NASA Super Ball Bot Would Crash Land… on Purpose
The collapsible, flexible rover can be dropped onto an alien surface from 60 miles away.
By Philip Ross, International Business Times - Filed Jan 02, 2014

Landing a robot of any kind on another planet or moon is no easy—or cheap—feat. But researchers at NASA are developing a more economical solution to getting equipment onto extraterrestrial ground. The “Super Ball Bot,” a lightweight and extremely flexible rover, could make the trip without expensive parachutes, airbags or even retrorockets, which are used to decelerate space equipment as it plummets toward the ground. How? According to a report published by a team of researchers at NASA’s Ames Research Center in Moffett Field, Calif., the Super Ball Bot, which looks something like a jumble of tent poles attached arbitrarily to one another, can absorb the impact of a drop of up to 60 miles above a planet’s surface. The rover would compress and bounce repeatedly until it came to a rest. Its extremely pliable exoskeleton would preserve any delicate observation instruments at its core.

“These robots can be lightweight, absorb strong impacts, are redundant against single-point failures, can recover from different landing orientations and are easy to collapse and uncollapse,” NASA said in a statement. “We believe tensegrity robot technology can play a critical role in future planetary exploration.”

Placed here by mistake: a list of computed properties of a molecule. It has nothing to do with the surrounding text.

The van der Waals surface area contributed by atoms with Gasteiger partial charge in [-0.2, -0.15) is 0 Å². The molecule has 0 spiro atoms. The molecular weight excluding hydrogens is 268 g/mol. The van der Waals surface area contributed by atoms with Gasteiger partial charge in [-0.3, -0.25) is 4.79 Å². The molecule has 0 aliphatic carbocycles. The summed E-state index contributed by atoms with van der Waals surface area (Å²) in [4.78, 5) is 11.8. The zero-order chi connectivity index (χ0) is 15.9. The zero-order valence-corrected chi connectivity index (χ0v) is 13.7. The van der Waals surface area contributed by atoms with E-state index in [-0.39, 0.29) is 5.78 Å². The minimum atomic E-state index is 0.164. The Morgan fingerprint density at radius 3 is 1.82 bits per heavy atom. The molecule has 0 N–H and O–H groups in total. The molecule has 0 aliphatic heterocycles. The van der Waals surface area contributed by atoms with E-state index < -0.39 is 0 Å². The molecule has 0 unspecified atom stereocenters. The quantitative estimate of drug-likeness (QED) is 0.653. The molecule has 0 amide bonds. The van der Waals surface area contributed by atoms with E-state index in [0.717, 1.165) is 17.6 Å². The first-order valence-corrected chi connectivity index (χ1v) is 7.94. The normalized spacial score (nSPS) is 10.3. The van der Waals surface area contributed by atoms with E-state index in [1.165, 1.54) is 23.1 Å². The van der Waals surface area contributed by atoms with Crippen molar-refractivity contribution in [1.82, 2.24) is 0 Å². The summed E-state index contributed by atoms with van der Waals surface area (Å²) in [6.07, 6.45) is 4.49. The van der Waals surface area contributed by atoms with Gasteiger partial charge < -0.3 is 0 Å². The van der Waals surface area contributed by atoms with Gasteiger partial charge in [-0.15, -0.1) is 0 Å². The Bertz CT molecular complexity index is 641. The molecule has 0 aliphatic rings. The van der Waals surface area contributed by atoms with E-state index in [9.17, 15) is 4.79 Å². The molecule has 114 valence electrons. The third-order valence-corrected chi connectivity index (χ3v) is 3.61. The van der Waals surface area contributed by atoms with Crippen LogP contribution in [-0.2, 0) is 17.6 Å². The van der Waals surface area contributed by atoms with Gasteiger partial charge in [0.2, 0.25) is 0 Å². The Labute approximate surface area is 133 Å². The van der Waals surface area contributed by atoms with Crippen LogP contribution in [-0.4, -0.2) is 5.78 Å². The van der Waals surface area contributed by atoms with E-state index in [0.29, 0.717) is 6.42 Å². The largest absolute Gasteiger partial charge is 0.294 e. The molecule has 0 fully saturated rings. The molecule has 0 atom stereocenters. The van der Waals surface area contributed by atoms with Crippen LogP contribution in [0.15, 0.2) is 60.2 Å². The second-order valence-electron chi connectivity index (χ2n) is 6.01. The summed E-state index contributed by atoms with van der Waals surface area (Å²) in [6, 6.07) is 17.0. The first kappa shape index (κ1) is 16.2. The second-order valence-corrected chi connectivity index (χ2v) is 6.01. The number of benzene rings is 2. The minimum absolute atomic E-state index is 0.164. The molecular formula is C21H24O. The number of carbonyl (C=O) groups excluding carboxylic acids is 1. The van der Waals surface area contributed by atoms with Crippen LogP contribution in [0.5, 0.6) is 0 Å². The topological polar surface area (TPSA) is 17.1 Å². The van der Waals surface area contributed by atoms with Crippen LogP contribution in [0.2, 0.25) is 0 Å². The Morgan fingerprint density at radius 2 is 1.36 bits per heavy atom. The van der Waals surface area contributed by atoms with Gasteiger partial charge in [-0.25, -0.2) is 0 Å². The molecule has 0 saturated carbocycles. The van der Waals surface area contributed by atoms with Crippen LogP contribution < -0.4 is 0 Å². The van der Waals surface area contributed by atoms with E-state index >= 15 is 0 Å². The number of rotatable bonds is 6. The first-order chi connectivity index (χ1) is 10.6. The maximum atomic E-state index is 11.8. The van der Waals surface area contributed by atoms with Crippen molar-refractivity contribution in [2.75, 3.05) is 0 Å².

Tensegrity is a technique for building a structure that uses compression elements to balance tensile force. It creates an “internal prestress” that stabilizes the entire configuration.

"With a tensegrity structure, the entire structure shares the burden of reducing that stress, which is what you see in human bodies," Vytas SunSpiral, one of the scientists responsible for the Super Ball Bot idea, said. SunSpiral and his team were recently awarded another grant to continue developing the Super Ball Bot.

The bot would travel across the extraterrestrial surface by deforming and reforming its frame—a robotic ballet that, while somewhat awkward, would allow the robot to maneuver over multiple types of terrain.

The Super Ball Bot weighs just a few pounds and is small enough that multiple Super Ball Bots could be sent and released at once. Scientists say the rover could be used to explore Titan, Saturn’s largest moon, which NASA has had its eye on for some time. 

 

<< Return to story